What's Wrong with Microsoft's New Logo and How to Avoid the Same Mistakes
Join us at Entrepreneur magazine's Growth Conference, Dec. 15 in Long Beach, Calif. for a day of fresh ideas, business mentoring and networking. Seats are limited--Register now to secure your spot and receive exclusive reader rate (expires 12/8).
Tech giant Microsoft has revamped its corporate logo for the first time in 25 years. The new design was unveiled this week and has received a range of criticism online. Some describe the new logo as clean and simple, while others are calling it an outright failure.
Replacing the previous logo's italic bold type, Microsoft says the font used in the new logo is called "Segoe," the same one it uses for all its products and marketing. The symbol of the four colored squares is similar to the logo used on its Windows operating system.
Among those who think Microsoft's new logo leaves a lot to be desired is longtime graphic designer John Williams, founder of Nashville, Tenn.-based do-it-yourself logo-creation website LogoGarden.com. Here, Williams explains how he thinks Microsoft dropped the ball with its new design and offers advice on how the rest of us can create better company logos.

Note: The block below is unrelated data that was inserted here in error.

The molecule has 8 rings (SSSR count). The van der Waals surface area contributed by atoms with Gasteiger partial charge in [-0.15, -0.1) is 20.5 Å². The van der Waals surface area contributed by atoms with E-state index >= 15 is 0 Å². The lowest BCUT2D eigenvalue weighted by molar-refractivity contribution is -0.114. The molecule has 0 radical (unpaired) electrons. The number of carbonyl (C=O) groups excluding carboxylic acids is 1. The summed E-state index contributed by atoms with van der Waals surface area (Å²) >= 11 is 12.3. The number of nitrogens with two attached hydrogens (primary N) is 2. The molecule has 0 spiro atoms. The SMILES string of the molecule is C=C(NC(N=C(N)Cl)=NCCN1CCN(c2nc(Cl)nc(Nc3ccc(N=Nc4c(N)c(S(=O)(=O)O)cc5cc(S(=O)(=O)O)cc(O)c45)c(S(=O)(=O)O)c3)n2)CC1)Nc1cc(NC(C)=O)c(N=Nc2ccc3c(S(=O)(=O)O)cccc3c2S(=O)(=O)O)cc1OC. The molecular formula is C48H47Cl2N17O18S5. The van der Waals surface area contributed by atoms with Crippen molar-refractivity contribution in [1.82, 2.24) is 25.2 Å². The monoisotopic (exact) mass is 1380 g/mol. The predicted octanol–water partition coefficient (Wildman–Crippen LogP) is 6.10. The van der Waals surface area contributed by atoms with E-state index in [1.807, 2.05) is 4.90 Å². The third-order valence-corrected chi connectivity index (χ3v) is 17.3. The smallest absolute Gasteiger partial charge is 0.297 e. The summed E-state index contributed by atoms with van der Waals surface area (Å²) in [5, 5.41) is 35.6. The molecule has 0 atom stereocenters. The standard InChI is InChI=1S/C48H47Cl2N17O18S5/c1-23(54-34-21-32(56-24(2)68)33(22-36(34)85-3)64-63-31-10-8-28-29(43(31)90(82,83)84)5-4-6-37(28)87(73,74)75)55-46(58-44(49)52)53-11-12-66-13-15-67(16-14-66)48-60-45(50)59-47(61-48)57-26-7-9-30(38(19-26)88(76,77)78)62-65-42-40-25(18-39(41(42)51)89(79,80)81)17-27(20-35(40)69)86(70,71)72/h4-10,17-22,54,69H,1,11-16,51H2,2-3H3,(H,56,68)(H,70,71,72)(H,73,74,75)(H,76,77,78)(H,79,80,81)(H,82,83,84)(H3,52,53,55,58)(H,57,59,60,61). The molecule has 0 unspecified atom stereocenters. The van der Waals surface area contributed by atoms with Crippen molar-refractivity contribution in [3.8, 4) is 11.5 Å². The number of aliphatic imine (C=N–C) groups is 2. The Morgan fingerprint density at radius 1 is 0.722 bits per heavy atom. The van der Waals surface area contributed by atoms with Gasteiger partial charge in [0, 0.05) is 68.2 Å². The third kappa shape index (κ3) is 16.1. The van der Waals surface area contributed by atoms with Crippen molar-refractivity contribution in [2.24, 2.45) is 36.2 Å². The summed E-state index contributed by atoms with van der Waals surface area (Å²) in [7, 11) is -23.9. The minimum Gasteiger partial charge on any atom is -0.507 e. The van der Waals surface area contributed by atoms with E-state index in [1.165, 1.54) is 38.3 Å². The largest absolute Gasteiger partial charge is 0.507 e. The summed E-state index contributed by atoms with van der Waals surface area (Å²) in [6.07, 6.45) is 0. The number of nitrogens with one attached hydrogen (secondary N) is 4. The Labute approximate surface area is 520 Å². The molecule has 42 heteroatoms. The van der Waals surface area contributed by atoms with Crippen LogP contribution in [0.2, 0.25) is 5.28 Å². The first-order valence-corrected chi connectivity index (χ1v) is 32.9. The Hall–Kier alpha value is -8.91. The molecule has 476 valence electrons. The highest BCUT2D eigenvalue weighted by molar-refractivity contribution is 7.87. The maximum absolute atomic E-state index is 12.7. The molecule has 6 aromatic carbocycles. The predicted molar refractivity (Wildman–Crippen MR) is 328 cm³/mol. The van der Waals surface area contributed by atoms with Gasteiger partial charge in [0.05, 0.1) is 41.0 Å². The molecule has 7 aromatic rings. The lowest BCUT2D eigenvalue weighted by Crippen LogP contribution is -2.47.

Related: The Logo Mishaps of Giant Brands
Pick a font that fits your design.
If your idea for a killer company logo involves a bold font, Williams suggests keeping the letters close together. Graphic designers call this "tight kerning." If you're after a more elegant-looking font, he suggests going with one that's thin, tall and has serifs (letters that end in strokes or tails), and space the letters further apart.
Microsoft got its font design wrong in two ways, Williams says. First, there's too much space between the thick letters. Second, the spacing is inconsistent. "Suddenly they jam the last two letters, the 'f' and the 't', together so they are literally touching -- the opposite of what they did in the rest of the name," he says.
Pick a symbol that looks great even when printed in black and white.
When picking the colors for your company's logo, keep in mind how it might appear when printed in all types of formats. "You want your brand to show up clear and sharp even when someone prints your color PDF on a monochrome printer," Williams says.
The shades of red, blue, yellow and green in Microsoft's new logo might look like "grey splotches" when copied in black and white, according to Williams. Additionally, the logo is symmetrical and some might find it boring to look at. "Make your symbol slightly off-center," he says. "Even if your logo is a simple, classic shape, do something to add a dash of pizazz."
Make sure your font and symbol are a good match.
Both logo elements should be consistent. Microsoft's are mismatched, Williams says.
"Microsoft's new square symbol is cold and emotionless. The font, however, is nice because its roundness gives it a warm, inviting feel," he says. "You want a symbol and a font that have similar 'personalities,' so they go together well."
Do you think Microsoft's new logo is a success or a dud? Let us know in the comments below.